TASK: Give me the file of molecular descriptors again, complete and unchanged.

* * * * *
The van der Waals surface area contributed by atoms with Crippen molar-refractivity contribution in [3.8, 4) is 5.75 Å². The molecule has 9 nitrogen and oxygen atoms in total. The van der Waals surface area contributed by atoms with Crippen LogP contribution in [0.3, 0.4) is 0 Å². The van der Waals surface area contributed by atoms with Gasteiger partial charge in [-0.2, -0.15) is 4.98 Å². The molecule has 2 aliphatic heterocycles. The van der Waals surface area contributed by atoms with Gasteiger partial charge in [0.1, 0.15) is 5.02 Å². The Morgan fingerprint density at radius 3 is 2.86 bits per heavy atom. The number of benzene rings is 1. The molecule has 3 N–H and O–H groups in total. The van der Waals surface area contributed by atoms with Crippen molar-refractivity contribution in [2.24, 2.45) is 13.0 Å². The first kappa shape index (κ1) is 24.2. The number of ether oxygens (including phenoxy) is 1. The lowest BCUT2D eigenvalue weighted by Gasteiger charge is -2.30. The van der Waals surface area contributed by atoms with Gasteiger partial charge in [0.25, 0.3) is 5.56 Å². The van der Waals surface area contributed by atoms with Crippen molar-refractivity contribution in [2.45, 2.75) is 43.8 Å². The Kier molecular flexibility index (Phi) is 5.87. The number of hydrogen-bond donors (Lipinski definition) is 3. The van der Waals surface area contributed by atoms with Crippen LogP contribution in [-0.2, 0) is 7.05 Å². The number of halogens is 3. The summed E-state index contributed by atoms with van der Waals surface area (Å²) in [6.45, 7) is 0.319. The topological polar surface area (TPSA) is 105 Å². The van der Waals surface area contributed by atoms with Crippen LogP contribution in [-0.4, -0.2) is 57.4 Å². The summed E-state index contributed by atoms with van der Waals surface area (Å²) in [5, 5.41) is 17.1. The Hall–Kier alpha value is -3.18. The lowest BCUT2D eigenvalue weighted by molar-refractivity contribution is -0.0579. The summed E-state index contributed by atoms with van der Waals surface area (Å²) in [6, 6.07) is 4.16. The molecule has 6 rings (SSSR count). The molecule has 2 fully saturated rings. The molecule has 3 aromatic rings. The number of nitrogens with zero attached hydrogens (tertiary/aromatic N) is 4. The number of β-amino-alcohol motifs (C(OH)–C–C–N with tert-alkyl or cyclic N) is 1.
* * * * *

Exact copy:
The van der Waals surface area contributed by atoms with Crippen molar-refractivity contribution in [3.8, 4) is 5.75 Å². The molecule has 9 nitrogen and oxygen atoms in total. The van der Waals surface area contributed by atoms with Crippen LogP contribution in [0.3, 0.4) is 0 Å². The van der Waals surface area contributed by atoms with Gasteiger partial charge in [-0.2, -0.15) is 4.98 Å². The molecule has 2 aliphatic heterocycles. The van der Waals surface area contributed by atoms with Gasteiger partial charge in [0.1, 0.15) is 5.02 Å². The Morgan fingerprint density at radius 3 is 2.86 bits per heavy atom. The number of benzene rings is 1. The molecule has 3 N–H and O–H groups in total. The van der Waals surface area contributed by atoms with Crippen molar-refractivity contribution in [2.24, 2.45) is 13.0 Å². The first kappa shape index (κ1) is 24.2. The number of ether oxygens (including phenoxy) is 1. The lowest BCUT2D eigenvalue weighted by Gasteiger charge is -2.30. The van der Waals surface area contributed by atoms with Gasteiger partial charge in [0.25, 0.3) is 5.56 Å². The van der Waals surface area contributed by atoms with Crippen molar-refractivity contribution in [2.45, 2.75) is 43.8 Å². The Kier molecular flexibility index (Phi) is 5.87. The number of hydrogen-bond donors (Lipinski definition) is 3. The van der Waals surface area contributed by atoms with Crippen LogP contribution in [-0.2, 0) is 7.05 Å². The number of halogens is 3. The summed E-state index contributed by atoms with van der Waals surface area (Å²) in [6.45, 7) is 0.319. The topological polar surface area (TPSA) is 105 Å². The van der Waals surface area contributed by atoms with Crippen LogP contribution in [-0.4, -0.2) is 57.4 Å². The summed E-state index contributed by atoms with van der Waals surface area (Å²) in [5, 5.41) is 17.1. The Hall–Kier alpha value is -3.18. The lowest BCUT2D eigenvalue weighted by molar-refractivity contribution is -0.0579. The summed E-state index contributed by atoms with van der Waals surface area (Å²) in [6, 6.07) is 4.16. The molecule has 6 rings (SSSR count). The molecule has 2 fully saturated rings. The molecule has 3 aromatic rings. The number of nitrogens with zero attached hydrogens (tertiary/aromatic N) is 4. The number of β-amino-alcohol motifs (C(OH)–C–C–N with tert-alkyl or cyclic N) is 1.